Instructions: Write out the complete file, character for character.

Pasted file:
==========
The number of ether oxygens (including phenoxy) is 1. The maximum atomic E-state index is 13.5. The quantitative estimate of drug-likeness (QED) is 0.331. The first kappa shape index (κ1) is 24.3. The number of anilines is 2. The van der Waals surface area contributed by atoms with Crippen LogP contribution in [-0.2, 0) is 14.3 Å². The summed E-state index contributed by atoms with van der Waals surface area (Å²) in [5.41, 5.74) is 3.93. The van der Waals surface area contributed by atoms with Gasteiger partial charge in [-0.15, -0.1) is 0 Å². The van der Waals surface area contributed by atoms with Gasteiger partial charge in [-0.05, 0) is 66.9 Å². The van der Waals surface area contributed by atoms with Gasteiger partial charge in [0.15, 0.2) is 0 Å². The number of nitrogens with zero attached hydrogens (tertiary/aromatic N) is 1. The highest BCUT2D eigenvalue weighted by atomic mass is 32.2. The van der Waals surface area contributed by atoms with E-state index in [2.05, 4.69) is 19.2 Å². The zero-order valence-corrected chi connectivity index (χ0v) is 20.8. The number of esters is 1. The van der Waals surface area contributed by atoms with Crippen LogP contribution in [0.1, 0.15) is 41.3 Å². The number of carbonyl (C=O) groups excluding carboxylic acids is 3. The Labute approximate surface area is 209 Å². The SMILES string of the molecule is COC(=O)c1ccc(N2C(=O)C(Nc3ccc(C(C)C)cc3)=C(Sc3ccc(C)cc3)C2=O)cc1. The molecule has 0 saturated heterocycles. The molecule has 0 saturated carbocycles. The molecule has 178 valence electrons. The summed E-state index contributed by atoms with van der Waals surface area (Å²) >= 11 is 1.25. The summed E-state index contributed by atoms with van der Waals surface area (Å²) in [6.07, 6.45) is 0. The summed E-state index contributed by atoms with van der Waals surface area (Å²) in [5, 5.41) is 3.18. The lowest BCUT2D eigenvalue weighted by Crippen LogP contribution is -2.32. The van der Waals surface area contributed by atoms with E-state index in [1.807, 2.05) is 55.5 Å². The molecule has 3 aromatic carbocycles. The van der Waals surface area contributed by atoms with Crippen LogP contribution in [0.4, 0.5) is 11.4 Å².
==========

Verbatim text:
The number of ether oxygens (including phenoxy) is 1. The maximum atomic E-state index is 13.5. The quantitative estimate of drug-likeness (QED) is 0.331. The first kappa shape index (κ1) is 24.3. The number of anilines is 2. The van der Waals surface area contributed by atoms with Crippen LogP contribution in [-0.2, 0) is 14.3 Å². The summed E-state index contributed by atoms with van der Waals surface area (Å²) in [5.41, 5.74) is 3.93. The van der Waals surface area contributed by atoms with Gasteiger partial charge in [-0.15, -0.1) is 0 Å². The van der Waals surface area contributed by atoms with Gasteiger partial charge in [-0.05, 0) is 66.9 Å². The van der Waals surface area contributed by atoms with Gasteiger partial charge in [0.15, 0.2) is 0 Å². The number of nitrogens with zero attached hydrogens (tertiary/aromatic N) is 1. The highest BCUT2D eigenvalue weighted by atomic mass is 32.2. The van der Waals surface area contributed by atoms with E-state index in [2.05, 4.69) is 19.2 Å². The zero-order valence-corrected chi connectivity index (χ0v) is 20.8. The number of esters is 1. The van der Waals surface area contributed by atoms with Crippen LogP contribution in [0.1, 0.15) is 41.3 Å². The number of carbonyl (C=O) groups excluding carboxylic acids is 3. The Labute approximate surface area is 209 Å². The SMILES string of the molecule is COC(=O)c1ccc(N2C(=O)C(Nc3ccc(C(C)C)cc3)=C(Sc3ccc(C)cc3)C2=O)cc1. The molecule has 0 saturated heterocycles. The molecule has 0 saturated carbocycles. The molecule has 178 valence electrons. The summed E-state index contributed by atoms with van der Waals surface area (Å²) >= 11 is 1.25. The summed E-state index contributed by atoms with van der Waals surface area (Å²) in [6.07, 6.45) is 0. The summed E-state index contributed by atoms with van der Waals surface area (Å²) in [5, 5.41) is 3.18. The lowest BCUT2D eigenvalue weighted by Crippen LogP contribution is -2.32. The van der Waals surface area contributed by atoms with E-state index in [1.807, 2.05) is 55.5 Å². The molecule has 3 aromatic carbocycles. The van der Waals surface area contributed by atoms with Crippen LogP contribution in [0.4, 0.5) is 11.4 Å².